J.F. v. K.F.

(Newfoundland & Labrador) (Civil) (By Leave)

(Certain information not available to the public)


Family law — Custody — Hague Convention — Courts — Jurisdiction — Mother retaining child in Newfoundland without father’s consent following expiry of time-limited consensual stay — Did the majority decision err in its interpretation of the phrase “immediately before wrongful removal or retention” in Article 3 of the Convention? – Did the majority decision err by incorporating the “best interests of the child” analysis in the determination of habitual residence, in violation of Article 1 and Article 16 of the Convention?


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The mother, K.F., was born and raised in Newfoundland but moved to the Boston area where she became an occupational therapist, employed by the Boston school board. She met J.F., the father, in 2009 and they married in 2011. The father is self-employed as a sales agent. The parties have one child, a daughter, V, who was born in 2014 in Boston. The parties lived and worked in the Boston area throughout their marriage and V attended daycare, pre-school and kindergarten there. Each year, K.F. would travel back to St. John’s with V to visit with her parents and extended family there at Christmas time and again for a few weeks each summer.

In the spring of 2020, the parties were both working remotely from home and V was attending school remotely as well. The mother obtained special permission for her and V to travel to Newfoundland and they arrived in St. John’s on July 25, 2020. As Boston schools were still closed in the fall of 2020, the parties agreed that K.F. and V should remain in St. John’s where V could attend Grade 1 in person. J.F. joined K.F. and V in St. John’s in November 2020 and stayed until March 2021in the home of the maternal grandparents. In April 2021, the Boston schools returned to in-person learning but the parties mutually decided that V should complete her school year in St. John’s. When the school year finished, the mother and V stayed in St. John’s for their usual summer visit. The father understood that they would return to Boston in mid-August. On July 30, 2021, the mother advised the father by telephone, that she would not be returning to Boston to live and that she had initiated divorce proceedings in Newfoundland. She was seeking joint parenting of V with V’s primary residence to be in St. John’s with the mother. The father brought a Hague Convention application, alleging that V had been wrongfully retained in St. John’s. The mother’s position was that V’s habitual residence had changed from Boston to St. John’s. The applications judge concluded that Boston was the child’s habitual residence and ordered that V be returned to Boston. This decision was overturned on appeal.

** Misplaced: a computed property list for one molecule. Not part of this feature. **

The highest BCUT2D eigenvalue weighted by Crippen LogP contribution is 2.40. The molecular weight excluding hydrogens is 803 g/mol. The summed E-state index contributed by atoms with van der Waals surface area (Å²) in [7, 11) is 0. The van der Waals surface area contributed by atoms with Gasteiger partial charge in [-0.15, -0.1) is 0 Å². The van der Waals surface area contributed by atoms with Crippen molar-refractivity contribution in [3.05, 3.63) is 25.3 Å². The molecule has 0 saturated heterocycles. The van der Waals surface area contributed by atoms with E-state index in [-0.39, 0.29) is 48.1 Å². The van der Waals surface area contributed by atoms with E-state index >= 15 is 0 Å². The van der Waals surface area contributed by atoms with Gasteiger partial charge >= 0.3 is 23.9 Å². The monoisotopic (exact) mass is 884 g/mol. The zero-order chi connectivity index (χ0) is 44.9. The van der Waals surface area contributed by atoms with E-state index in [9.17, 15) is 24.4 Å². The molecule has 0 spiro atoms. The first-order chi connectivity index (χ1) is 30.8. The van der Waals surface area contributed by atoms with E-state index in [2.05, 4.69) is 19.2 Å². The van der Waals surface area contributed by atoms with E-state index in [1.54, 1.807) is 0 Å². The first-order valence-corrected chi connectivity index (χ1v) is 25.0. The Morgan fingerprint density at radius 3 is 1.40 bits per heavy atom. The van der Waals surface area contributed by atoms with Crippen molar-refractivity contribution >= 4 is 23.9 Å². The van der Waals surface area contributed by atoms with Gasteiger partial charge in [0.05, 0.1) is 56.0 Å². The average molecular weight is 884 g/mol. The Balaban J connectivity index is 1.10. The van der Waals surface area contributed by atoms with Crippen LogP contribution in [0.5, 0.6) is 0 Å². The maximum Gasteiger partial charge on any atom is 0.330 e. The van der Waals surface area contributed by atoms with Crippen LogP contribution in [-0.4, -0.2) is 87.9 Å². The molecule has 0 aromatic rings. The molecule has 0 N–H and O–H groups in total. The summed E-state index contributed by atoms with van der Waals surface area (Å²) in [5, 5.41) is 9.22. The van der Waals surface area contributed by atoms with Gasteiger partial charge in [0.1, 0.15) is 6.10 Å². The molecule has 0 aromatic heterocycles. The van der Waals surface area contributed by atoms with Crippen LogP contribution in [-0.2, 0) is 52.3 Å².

Lower Court Rulings

November 8, 2021
Supreme Court of Newfoundland and Labrador, Family Division

2021 NLSC 148, 202102F0464
Father’s Hague Convention application granted; Mother ordered to return child to Boston for determination of parenting issues.
May 26, 2022
Court of Appeal of Newfoundland and Labrador

2021 01H 0071, 2021 01H 0072, 2022 NLCA 33
Mother’s appeal allowed; Child’s habitual residence determined to be St. John’s